On the same day that I saw the Common Whitetail dragonfly that I featured yesterday in my blog posting, I was thrilled to have the chance to photograph an uncommon dragonfly, a male Stream Cruiser (Didymops transversa). I had never before seen a Stream Cruiser, but local dragonfly expert and fellow photographer Walter Sanford had observed them in the past at Accotink Bay Wildlife Refuge and offered to guide me.

It’s somewhat of an understatement to say that Stream Cruisers are hard to spot. The are not very big (about 2.2 inches (56-60mm) in length), they are skittish, and they often perch on the stems of low vegetation. During the hours that we searched for them, I observed a couple of probable Stream Cruisers in the air, but lost them in the blur of the vegetation and never saw a single one land. Walter saw the first one of the day, a female, and posted an awesome photograph of the beautiful dragonfly in a blog posting yesterday. Unfortunately for me, I was unable to make it to the dragonfly’s location before she flew away. Walter spotted a few more Stream Cruisers during the day, but each time I couldn’t get there quickly enough to see one.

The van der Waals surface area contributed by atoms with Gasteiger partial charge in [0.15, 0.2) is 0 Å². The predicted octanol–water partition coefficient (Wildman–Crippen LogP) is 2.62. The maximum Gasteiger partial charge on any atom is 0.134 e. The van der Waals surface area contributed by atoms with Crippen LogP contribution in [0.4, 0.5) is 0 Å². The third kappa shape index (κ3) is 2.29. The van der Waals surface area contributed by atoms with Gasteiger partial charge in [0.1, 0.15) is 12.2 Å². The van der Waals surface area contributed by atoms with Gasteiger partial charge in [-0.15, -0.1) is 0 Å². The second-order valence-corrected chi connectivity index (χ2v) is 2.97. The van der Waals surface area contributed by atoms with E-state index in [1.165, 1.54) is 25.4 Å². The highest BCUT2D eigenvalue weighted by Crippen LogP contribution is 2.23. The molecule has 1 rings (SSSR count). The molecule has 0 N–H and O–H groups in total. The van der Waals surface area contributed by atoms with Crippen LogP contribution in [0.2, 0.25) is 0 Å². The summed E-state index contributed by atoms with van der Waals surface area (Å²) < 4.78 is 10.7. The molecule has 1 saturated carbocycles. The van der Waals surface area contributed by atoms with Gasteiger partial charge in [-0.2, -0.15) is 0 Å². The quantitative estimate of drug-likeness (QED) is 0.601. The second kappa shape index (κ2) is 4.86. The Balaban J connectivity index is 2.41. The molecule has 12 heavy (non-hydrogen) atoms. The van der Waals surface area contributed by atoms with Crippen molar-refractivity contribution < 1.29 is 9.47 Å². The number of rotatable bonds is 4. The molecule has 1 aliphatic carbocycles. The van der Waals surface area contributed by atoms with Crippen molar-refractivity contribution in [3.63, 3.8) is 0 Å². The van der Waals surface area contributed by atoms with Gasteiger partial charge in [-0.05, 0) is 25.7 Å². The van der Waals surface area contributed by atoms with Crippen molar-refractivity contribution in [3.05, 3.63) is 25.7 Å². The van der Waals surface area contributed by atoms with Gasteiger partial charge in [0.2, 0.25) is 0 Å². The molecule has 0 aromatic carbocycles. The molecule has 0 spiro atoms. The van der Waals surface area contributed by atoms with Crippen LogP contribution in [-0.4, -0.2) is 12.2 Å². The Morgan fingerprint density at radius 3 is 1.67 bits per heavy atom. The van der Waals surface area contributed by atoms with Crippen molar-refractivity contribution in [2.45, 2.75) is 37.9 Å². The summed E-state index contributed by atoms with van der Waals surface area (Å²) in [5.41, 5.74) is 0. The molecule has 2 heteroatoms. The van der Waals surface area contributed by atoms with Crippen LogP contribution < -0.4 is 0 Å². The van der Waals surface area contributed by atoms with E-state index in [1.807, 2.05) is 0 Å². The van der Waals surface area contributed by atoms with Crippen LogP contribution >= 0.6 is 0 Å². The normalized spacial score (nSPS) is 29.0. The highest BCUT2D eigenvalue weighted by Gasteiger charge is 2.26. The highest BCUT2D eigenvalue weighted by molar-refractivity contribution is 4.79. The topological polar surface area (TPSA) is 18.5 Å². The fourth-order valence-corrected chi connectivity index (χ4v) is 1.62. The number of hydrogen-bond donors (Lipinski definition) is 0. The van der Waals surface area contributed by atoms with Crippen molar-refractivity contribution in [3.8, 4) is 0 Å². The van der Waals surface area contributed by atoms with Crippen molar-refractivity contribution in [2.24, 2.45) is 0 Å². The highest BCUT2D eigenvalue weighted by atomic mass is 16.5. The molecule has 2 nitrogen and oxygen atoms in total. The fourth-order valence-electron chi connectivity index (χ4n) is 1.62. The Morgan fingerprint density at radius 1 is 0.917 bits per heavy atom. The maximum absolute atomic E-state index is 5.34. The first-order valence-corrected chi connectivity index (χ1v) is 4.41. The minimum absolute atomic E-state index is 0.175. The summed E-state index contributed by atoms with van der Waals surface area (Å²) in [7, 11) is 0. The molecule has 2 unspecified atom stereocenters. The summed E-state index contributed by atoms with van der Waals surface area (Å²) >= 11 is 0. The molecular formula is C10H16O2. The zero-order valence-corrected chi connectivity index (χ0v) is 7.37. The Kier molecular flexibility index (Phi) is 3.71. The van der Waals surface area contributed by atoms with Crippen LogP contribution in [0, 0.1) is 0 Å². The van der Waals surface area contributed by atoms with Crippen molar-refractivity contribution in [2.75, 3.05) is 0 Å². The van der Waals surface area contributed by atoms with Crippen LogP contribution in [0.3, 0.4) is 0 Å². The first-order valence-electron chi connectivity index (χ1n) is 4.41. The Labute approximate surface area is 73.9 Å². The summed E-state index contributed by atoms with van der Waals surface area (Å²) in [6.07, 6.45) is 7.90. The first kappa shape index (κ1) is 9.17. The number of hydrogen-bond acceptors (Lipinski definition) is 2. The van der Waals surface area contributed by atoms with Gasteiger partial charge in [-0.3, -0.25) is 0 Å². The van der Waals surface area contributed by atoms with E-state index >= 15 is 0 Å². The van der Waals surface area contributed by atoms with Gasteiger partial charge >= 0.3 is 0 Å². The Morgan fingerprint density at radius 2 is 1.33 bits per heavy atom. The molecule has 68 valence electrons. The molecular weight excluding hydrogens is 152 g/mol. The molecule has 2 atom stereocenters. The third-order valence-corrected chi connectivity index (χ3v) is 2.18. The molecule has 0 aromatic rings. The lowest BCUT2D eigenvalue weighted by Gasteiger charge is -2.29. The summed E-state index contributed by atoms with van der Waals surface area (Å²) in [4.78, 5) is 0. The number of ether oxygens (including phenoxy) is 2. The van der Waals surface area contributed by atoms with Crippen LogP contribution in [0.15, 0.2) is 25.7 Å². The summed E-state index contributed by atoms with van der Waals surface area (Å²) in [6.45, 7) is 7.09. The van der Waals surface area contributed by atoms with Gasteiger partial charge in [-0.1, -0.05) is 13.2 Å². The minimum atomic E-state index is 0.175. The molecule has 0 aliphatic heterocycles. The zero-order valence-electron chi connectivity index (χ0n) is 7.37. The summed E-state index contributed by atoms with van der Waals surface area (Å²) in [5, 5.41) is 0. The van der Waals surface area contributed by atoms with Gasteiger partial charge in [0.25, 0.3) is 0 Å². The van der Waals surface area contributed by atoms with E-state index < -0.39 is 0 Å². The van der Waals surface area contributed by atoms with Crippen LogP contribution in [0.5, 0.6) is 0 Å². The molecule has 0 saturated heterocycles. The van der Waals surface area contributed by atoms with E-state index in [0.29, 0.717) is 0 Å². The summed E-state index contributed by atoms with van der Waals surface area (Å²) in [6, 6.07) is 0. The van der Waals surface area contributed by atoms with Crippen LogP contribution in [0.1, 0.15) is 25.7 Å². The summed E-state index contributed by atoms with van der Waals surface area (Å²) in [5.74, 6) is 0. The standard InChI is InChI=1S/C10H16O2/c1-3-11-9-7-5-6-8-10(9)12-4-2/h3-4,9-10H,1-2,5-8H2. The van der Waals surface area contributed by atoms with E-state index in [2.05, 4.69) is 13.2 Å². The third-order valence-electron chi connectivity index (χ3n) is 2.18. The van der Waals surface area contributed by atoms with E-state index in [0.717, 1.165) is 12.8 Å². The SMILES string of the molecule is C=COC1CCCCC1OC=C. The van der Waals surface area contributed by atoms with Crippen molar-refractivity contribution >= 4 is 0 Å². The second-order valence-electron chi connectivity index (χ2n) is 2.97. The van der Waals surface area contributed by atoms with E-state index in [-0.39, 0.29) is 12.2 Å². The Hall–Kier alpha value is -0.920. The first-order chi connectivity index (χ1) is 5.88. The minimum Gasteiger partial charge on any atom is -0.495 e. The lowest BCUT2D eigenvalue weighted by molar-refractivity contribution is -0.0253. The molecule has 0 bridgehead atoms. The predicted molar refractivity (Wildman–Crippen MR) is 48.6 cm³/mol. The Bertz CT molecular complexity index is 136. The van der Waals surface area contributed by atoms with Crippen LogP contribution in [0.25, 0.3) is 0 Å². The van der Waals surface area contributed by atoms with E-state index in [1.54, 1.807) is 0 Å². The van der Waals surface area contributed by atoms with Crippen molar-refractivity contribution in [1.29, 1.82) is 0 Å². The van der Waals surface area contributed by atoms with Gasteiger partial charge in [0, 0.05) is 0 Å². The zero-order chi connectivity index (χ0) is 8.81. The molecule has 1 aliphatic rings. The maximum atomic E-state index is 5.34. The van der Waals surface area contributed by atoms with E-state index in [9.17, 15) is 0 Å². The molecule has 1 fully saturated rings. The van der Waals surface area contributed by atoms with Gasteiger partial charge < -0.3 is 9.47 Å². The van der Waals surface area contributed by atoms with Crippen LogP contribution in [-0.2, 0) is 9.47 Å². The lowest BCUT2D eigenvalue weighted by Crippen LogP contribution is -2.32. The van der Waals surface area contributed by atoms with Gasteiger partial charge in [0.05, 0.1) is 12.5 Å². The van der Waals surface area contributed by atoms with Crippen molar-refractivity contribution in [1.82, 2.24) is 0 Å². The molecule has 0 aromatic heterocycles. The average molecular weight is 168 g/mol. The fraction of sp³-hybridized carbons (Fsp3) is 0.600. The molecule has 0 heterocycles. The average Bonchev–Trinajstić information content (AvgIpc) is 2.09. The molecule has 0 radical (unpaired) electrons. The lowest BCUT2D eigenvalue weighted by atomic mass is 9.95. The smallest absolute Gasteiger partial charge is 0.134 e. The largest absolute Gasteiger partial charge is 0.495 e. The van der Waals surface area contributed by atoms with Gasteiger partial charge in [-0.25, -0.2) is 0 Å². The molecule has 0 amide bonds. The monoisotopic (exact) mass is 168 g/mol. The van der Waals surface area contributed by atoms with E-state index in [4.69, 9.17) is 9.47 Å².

I was beginning to think that I was going to end up empty-handed for the day when Walter called out that he had spotted a male perched in the underbrush. This Stream Cruiser was cooperative enough to stay perched as I rushed to try to get a shot. I had my Tamron 180mm macro lens on my camera at that moment. The dragonfly and the stem on which it was perched were so small in the viewfinder that my camera’s autofocus would not lock on my subject, so I had to resort to focusing manually. Dragonflies have so many fine details that it is really hard to tell when they are in focus. This image was the best I could get after cropping the initial shot quite a bit.